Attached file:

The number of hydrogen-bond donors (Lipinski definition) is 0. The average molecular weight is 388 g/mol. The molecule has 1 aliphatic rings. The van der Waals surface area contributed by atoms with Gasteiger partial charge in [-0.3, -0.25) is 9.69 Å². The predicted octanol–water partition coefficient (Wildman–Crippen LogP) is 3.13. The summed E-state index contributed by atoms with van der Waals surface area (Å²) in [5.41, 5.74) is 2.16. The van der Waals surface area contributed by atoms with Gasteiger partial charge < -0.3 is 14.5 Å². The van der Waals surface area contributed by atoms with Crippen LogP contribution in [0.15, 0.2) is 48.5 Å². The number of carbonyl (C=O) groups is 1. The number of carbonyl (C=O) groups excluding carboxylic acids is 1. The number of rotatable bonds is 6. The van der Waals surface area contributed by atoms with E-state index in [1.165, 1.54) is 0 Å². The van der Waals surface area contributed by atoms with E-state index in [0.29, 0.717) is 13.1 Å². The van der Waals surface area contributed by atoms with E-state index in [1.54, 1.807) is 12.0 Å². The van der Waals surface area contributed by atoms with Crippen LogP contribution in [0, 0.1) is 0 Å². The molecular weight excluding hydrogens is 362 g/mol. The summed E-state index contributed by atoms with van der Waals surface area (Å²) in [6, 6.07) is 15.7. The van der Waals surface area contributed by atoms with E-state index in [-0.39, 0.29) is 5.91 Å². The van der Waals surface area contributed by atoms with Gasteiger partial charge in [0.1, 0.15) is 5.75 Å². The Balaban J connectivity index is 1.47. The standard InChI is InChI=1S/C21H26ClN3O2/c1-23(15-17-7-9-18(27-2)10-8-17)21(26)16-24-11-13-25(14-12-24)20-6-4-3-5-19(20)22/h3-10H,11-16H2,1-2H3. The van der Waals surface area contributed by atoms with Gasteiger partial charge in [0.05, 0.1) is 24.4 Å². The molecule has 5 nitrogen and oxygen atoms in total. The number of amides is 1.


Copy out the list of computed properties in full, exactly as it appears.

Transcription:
The number of hydrogen-bond donors (Lipinski definition) is 0. The average molecular weight is 388 g/mol. The molecule has 1 aliphatic rings. The van der Waals surface area contributed by atoms with Gasteiger partial charge in [-0.3, -0.25) is 9.69 Å². The predicted octanol–water partition coefficient (Wildman–Crippen LogP) is 3.13. The summed E-state index contributed by atoms with van der Waals surface area (Å²) in [5.41, 5.74) is 2.16. The van der Waals surface area contributed by atoms with Gasteiger partial charge < -0.3 is 14.5 Å². The van der Waals surface area contributed by atoms with Crippen LogP contribution in [0.15, 0.2) is 48.5 Å². The number of carbonyl (C=O) groups is 1. The number of carbonyl (C=O) groups excluding carboxylic acids is 1. The number of rotatable bonds is 6. The van der Waals surface area contributed by atoms with E-state index in [1.165, 1.54) is 0 Å². The van der Waals surface area contributed by atoms with E-state index in [0.29, 0.717) is 13.1 Å². The van der Waals surface area contributed by atoms with E-state index in [1.54, 1.807) is 12.0 Å². The van der Waals surface area contributed by atoms with Crippen LogP contribution in [0, 0.1) is 0 Å². The molecular weight excluding hydrogens is 362 g/mol. The summed E-state index contributed by atoms with van der Waals surface area (Å²) in [6, 6.07) is 15.7. The van der Waals surface area contributed by atoms with E-state index in [-0.39, 0.29) is 5.91 Å². The van der Waals surface area contributed by atoms with Gasteiger partial charge in [0.1, 0.15) is 5.75 Å². The Balaban J connectivity index is 1.47. The standard InChI is InChI=1S/C21H26ClN3O2/c1-23(15-17-7-9-18(27-2)10-8-17)21(26)16-24-11-13-25(14-12-24)20-6-4-3-5-19(20)22/h3-10H,11-16H2,1-2H3. The van der Waals surface area contributed by atoms with Gasteiger partial charge in [0.05, 0.1) is 24.4 Å². The molecule has 5 nitrogen and oxygen atoms in total. The number of amides is 1.